An Edmonton high school student is being credited with a brilliant discovery in the world of diamond mining.

Hamdi Ali is only 17-years-old. Together with her grad student mentor, she discovered a new way of removing diamonds from rocks.

They started by x-raying a piece of rock to see the diamonds inside. After that, they used two methods to extract the diamonds from the rocks. They cut one half of the rock with the industry standard mechanical vibrating plates. The diamonds inside were destroyed. For the other half, Ali used a device called that shot high voltage pulses to break down the other half of the rock.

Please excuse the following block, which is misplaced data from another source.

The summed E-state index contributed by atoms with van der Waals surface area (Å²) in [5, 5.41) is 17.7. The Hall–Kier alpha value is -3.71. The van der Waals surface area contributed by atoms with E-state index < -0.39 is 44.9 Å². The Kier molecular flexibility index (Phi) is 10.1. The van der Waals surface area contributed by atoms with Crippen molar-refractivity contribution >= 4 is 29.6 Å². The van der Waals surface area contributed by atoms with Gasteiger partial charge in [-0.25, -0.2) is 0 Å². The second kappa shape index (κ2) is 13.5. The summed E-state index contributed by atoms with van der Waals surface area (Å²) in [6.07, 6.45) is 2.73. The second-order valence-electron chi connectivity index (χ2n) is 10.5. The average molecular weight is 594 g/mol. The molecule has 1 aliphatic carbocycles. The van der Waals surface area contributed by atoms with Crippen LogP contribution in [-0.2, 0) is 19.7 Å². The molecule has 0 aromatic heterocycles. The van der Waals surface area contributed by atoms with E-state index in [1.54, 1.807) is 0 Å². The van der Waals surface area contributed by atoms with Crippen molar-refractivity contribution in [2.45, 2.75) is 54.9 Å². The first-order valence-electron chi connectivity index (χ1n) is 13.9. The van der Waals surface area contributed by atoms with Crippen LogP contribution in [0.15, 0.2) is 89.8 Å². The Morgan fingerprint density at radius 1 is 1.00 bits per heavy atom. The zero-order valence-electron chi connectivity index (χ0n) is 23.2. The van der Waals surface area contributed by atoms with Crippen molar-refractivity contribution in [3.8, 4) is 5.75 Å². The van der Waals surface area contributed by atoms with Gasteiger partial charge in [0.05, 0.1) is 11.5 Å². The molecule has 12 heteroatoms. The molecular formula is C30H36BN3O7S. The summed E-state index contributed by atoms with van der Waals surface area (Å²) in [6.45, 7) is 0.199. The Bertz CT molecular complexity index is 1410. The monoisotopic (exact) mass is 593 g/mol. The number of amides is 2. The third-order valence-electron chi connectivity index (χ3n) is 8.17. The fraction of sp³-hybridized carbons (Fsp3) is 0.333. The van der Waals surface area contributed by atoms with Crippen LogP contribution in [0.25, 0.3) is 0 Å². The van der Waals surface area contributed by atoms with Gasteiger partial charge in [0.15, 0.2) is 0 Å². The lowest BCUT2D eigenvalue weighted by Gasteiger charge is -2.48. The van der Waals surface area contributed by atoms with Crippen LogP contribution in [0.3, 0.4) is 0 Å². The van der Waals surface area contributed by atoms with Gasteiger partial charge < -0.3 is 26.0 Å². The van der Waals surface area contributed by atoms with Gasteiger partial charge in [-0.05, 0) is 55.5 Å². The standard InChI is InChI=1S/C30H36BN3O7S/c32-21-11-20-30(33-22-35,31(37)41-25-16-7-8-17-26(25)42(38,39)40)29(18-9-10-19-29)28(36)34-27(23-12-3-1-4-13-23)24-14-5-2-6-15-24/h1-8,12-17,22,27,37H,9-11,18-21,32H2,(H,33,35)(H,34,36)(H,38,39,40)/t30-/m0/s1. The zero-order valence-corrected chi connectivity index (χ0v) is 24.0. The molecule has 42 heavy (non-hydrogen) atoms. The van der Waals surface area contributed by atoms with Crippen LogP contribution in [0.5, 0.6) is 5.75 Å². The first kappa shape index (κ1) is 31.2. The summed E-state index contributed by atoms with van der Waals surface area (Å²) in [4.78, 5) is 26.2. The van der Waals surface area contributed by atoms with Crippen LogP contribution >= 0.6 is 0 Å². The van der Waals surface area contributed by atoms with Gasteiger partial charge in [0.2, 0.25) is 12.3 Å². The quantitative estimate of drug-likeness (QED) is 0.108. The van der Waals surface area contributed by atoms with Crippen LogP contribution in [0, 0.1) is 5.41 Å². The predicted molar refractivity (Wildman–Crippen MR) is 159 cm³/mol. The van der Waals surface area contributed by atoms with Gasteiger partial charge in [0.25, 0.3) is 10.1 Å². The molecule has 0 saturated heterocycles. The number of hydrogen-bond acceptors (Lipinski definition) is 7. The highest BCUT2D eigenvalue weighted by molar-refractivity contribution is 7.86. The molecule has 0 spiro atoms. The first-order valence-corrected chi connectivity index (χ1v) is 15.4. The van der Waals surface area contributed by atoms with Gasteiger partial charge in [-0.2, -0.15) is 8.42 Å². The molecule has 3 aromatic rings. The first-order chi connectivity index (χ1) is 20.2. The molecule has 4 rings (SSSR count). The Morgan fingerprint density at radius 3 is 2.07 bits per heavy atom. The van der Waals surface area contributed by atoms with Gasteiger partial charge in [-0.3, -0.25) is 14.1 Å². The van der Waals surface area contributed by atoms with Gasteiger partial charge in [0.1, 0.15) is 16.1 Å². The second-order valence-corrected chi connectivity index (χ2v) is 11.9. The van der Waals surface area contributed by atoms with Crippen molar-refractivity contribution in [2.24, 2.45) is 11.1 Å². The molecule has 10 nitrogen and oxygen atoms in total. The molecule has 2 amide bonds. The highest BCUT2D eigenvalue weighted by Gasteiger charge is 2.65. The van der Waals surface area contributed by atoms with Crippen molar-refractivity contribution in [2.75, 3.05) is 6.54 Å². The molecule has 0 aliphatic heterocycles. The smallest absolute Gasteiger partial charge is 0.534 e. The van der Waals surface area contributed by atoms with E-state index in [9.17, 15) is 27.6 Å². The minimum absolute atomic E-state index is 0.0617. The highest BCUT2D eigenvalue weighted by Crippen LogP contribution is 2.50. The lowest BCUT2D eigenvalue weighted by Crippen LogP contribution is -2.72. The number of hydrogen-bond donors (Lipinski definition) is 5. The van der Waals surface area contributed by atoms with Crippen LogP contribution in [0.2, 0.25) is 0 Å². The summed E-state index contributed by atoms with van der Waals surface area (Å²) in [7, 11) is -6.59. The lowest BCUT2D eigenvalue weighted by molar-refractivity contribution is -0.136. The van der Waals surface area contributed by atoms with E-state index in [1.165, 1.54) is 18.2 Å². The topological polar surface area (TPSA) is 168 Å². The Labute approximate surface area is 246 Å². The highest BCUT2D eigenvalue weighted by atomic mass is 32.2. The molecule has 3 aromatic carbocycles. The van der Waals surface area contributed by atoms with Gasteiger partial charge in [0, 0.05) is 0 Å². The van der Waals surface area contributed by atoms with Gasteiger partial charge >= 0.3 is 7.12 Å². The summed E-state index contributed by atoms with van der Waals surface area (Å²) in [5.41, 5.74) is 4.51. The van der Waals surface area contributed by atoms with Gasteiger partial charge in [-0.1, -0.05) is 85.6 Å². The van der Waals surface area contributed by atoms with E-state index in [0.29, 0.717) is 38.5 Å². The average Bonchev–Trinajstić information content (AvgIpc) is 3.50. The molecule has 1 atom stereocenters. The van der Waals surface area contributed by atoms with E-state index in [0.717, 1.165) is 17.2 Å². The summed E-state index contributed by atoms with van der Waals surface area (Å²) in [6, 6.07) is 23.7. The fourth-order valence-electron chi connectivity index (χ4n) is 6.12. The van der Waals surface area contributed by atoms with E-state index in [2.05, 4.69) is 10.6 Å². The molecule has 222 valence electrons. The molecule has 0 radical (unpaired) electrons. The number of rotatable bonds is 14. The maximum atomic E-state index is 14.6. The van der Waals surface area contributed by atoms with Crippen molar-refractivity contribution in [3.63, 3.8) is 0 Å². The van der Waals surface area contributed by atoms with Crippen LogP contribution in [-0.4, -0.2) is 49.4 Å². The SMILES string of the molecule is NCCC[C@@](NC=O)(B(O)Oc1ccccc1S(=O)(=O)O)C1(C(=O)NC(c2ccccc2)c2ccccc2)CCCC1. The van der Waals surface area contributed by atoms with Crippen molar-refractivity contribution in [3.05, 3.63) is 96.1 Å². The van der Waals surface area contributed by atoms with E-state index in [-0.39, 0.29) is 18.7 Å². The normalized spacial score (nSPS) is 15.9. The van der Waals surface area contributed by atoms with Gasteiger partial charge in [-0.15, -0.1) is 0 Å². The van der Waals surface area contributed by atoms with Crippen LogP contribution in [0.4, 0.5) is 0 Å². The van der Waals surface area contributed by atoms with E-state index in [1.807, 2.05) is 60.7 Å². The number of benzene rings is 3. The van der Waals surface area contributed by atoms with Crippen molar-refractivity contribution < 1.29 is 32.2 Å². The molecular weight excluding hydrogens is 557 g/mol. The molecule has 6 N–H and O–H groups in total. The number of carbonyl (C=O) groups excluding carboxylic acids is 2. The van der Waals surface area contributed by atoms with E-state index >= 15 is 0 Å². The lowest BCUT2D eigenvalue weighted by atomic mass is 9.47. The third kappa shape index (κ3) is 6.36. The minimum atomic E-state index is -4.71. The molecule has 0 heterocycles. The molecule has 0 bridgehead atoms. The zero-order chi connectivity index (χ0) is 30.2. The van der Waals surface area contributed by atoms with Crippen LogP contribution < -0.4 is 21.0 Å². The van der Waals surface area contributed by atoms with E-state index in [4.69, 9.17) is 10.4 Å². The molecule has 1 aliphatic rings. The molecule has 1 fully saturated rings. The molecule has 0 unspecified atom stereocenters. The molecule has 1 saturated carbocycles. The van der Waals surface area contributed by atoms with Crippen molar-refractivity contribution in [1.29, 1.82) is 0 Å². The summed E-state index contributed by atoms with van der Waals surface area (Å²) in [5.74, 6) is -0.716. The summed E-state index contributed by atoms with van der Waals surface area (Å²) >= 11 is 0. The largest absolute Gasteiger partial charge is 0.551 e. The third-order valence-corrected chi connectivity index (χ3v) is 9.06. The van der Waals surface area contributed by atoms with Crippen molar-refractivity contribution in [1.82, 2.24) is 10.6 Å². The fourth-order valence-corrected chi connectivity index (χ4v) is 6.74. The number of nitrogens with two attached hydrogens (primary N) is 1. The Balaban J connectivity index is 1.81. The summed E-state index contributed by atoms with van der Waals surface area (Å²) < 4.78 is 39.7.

“She found ten diamonds,” said Margo Regier, Ali’s mentor. “So what that implies is that when you use a mechanical crusher you are actually damaging a significant number of diamonds and decreasing your total diamond yield.”

The discovery led Ali to present her findings in front of several industry geologists.

Ali made the discovery while at the U of A as part of the WISEST Program, which helps encourage young women to explore science and engineering. She says when she started the program; she hadn’t even considered a career in geology.

“You don't need to have a PhD to do good scientific research,” Regier said. “You just need to have a new idea and you just have to work hard to make sure it happens.”


With files from David Ewasuk